Guest Post: China’s Arctic Strategy

Tyler Durden's picture

Submitted by Stephen Blank via The Diplomat,

China has certainly been busy since it won observer status at the May Arctic Council summit in Kiruna, Sweden.

First, Yu Zhengasheng, Chairman of China’s Political Consultative Conference, visited Finland, Sweden and Denmark with an eye to boosting general trade and cooperation, particularly in the Arctic.

China then announced an expanded research and scientific polar institute that will collaborate with Nordic research centers to study climate change, its impact and desired Arctic policies and legislation. With this, Beijing made clear it did not intend to be a passive member of the Council; it planned to have a real say in its future proceedings. China National Offshore Oil Corporation meanwhile announced a deal with Iceland’s Eykon Energy firm to explore off Iceland’s Southeast coast.

State-owned mining firm Sichan Xinue Mining has also agreed to finance a major international mining project at Greenland’s Isua iron-ore field. If this venture succeeds, other Chinese state-owned mining companies, such as Jiangxi Zhongrun Mining and Jiangxi Union Mining, which have prospected in Greenland but have not yet started production, would then join it to explore for gold and copper. And other projects like aluminum smelting are already taking shape or will begin, espeically if the Isua project is successful.

These moves come on top of recently announced deals with Rosneft and Gazprom to explore Arctic fields for oil and gas. At the recent Sino-Russian summit, China concluded a contract with Rosneft to triple the size of current oil deliveries to China to 900,000 BPD, putting it on a par with Saudi deliveries to China, according to a recent report in the Financial Times print edition.

But Rosneft won that contract only by accepting further huge Chinese loans of $25-30 billion as cash infusions and agreeing to facilitate the acquisition of oil and gas assets in Russia by Sinopec, an oil and gas company. In other words, as part of its huge energy deals in the Arctic and the Russian Far East (RFE), China has added to Rosneft’s already sizable indebtedness to China, going back to the 2009 deal for the East Siberia Pacific Ocean pipeline. This indebtedness and the size of the planned oil deliveries from Rosneft will give China substantial leverage in the region.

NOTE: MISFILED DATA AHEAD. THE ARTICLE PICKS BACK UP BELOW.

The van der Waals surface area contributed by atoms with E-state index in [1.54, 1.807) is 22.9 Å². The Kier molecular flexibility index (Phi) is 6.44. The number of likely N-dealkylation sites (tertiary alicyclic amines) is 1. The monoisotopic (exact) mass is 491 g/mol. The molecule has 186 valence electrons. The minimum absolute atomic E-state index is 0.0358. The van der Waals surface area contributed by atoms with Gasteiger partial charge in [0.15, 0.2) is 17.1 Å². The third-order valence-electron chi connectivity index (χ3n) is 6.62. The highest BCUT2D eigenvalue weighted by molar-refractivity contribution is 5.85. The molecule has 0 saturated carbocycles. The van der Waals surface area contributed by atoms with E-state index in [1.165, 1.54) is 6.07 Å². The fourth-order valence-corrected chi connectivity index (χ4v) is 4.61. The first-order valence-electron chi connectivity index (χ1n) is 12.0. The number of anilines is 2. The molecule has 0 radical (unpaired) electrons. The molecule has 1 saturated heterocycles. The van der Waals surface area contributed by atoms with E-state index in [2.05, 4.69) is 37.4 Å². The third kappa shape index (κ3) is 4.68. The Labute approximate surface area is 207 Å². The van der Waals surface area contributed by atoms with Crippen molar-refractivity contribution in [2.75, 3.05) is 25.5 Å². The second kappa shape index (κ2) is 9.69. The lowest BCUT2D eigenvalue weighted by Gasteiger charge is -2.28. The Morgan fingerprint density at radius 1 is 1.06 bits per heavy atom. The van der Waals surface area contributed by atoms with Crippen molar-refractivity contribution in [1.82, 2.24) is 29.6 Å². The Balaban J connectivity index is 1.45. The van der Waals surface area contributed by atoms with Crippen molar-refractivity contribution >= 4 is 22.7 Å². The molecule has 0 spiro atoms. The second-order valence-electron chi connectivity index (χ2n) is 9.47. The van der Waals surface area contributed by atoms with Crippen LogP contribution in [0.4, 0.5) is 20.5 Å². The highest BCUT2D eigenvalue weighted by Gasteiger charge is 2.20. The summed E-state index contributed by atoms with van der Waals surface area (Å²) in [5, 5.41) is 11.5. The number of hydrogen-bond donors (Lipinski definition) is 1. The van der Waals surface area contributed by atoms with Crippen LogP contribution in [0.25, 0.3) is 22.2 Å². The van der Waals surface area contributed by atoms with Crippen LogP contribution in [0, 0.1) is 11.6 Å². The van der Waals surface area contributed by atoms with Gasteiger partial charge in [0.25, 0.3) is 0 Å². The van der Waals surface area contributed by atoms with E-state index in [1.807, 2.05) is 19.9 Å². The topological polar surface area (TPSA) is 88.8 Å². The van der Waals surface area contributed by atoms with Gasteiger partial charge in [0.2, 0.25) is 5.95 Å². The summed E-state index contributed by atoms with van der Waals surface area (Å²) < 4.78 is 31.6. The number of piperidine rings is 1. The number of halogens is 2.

Rosneft will consequently consider Sinopec’s participation in its large-scale project in the RFE, namely the Eastern Petrochemical Refinery jointly established in 2007 by Rosneft and Sinopec’s rival CNPC, China National Petrochemical Corporation. While China will loan Rosneft $2 billion backed by 25 years of oil supply, Rosneft will boost oil exports to China by 800,000 metric tons this year. Annual exports may reach 31 million tons annually or 620,000 barrels a day, more than doubling present volumes.

Igor Sechin, Rosneft’s boss and Putin’s right-hand man, even hinted at going to 50 million tons per annum. Rosneft’s other deal deal with CNPC to drill in the Pechora and Barents Seas in the Arctic similarly highlights CNPC’s growing clout in global markets.

Gazprom also announced its intention to conclude a long-awaited gas deal with China in 2013 by signing a Memorandum of Understanding to that effect. That deal, too, might involve advance payments from China to an increasingly vulnerable Gazprom.

Given Russia’s equally strenuous efforts to explore and exploit the Arctic’s hydrocarbon and mineral resources, it is understandably unnerving for it and possibly other governments to see this flood of vigorous Chinese activity, which comes on top of the opening up of the Northern Sea Route to intercontinental trade from Europe to Asia. Certainly, it seems Moscow is concerned, even though it is Beijing’s “strategic partner.”